What I’m Afraid Of

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What I’m afraid of is that I’ll forget how to tie my shoes. Remember how hard it was to learn that first time back in kindergarten? And I wasn’t the first kid to figure it out, either. Sure, I was smart, I knew how much 2 + 2 was before anybody — had that down cold. But the shoelace thing tormented me. I kept tying them in knots. This held my shoes on OK, but I could never get them off. Naptime came and I couldn’t get comfortable, had to nap wearing my shoes. Also, the lace ends hung so long that I’d trip over them and then little Kelly saw that I didn’t know how to tie my shoes right and pointed it out to EVERYONE so that even other kids who didn’t have it together that well, or who couldn’t even tell time yet, were making fun of me about my shoe-tying. I worked at it, I really struggled, and now I’ve been doing it correctly for quite a while, and I know I shouldn’t be worried, but the truth is I hardly ever tie my shoelaces anymore. I just leave them tied and slip the shoes off, and use a shoehorn to slip them back on.

So what if I just forget how to tie them? What would I do? Ask some kindergartner to show me how? Or would I have to go into a shoe store, buy a new pair, and have the salesman tie them and leave them that way forever?

I’m also afraid that I’ll forget how to drive. This almost happens sometimes, already. I go on vacation and get a rental car, and it turns out to be something new, something I’ve never driven before. I mean, it’s just a car, but it’s not my car and it takes a while to figure it out. Where do I stick the key? Where are the wipers and the lights and how does the radio work? Recently, I’ve noticed there are more and more gizmos that I have no idea how to work: GPS, keyless entry, refrigerated glove box, electronic syncing with your Blackberry and iPod, manual automatic speed shifter. At some point, I’m going to get in one of those cars and I will not be able to drive it. I just won’t be able to figure out how to start it and make it go forward or in reverse. What if the same thing happens to my own car? What if I wake up one day and I’ve got too much on my mind and I simply can’t remember how to make the car go?

Then there’s my fear of chocolate. I could eat ten pounds of the stuff in one sitting if somebody didn’t stop me. It used to be on Halloween the other kids would bring home these pillowcases full of candy bars and they’d sit around and trade them and maybe nibble this one or that one and throw a few out or feed some to the dog. Not me. I’d sit there into the depths of the night eating one candy bar after another until they were all gone. Would I be sick? Of course, but I thought that’s what Halloween was all about: the day to eat candy until you were so sick it didn’t matter any more. I got completely crazy, so wired I couldn’t sleep, didn’t need to sleep, stayed up all night throwing up and watching horror movies on TV and then in the morning I’d go out to my friends’ houses and eat whatever of their candy they didn’t want. Sometimes I’d even go door-to-door and see if the grownups had any stashes that they wanted to get rid of. Grownups were wimps. They’d eat a few pieces and get sick and then want to throw away the rest, but I’d ring their doorbells before they did that. Come home with bagfuls of chocolate even the day after Halloween. Then I’d start pigging out all over again.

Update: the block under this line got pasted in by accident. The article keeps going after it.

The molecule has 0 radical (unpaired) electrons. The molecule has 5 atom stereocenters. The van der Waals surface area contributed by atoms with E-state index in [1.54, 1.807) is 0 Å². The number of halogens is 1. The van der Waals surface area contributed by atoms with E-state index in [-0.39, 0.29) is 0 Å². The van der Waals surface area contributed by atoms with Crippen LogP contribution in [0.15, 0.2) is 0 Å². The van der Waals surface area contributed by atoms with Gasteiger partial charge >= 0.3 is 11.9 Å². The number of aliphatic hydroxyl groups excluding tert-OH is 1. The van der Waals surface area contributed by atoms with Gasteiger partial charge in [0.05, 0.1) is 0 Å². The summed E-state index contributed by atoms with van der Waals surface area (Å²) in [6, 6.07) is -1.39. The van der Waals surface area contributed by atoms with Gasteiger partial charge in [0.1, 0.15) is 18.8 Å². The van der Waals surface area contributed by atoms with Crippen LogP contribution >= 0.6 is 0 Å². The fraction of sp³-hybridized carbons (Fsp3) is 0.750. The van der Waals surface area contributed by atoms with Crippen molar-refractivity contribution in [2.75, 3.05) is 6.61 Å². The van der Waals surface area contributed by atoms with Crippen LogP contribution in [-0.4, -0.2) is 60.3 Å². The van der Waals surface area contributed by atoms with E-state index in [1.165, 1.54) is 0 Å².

But most terrifying of all is my computer because it knows way too much about me. I’ve saved my most personal information on that hard drive, and really have no idea what the computer does with it. I think it’s all hidden away, but what if my computer is sharing my stuff with all the other computers in the neighborhood? What if they have some kind of Computers Anonymous group where they all get together and rag on their owners and tell wicked stories about us and share all our secrets? Why not? What’s to stop them? I’ve never had any indication that my computer is my friend. I think it hates me, thinks I’m way beneath it, can’t believe it’s stuck with me and not some Pulitzer prize-winning historian or savvy software engineer. How did it wind up in Cleveland with a cartoon editor? This was not what it was imagining when it was being created in the Chinese factory where it was born. That’s another thing: The computer isn’t even an American. Not that I have anything inherently against immigrants, but still, can I really trust it with all my secrets? What if it’s part of some kind of foreign plot to take over America by finding out all the secrets of cartoon editors? What’ll I do then? What if it just erases everything I’ve ever learned and thought and written on it? How will I remember everything that I’ve ever done and created and made fun of if my computer takes a crash-dive on me?

How will I remember how to tie my shoes? And how to drive? And which of the neighbors will give me more pillowcases full of free chocolate?

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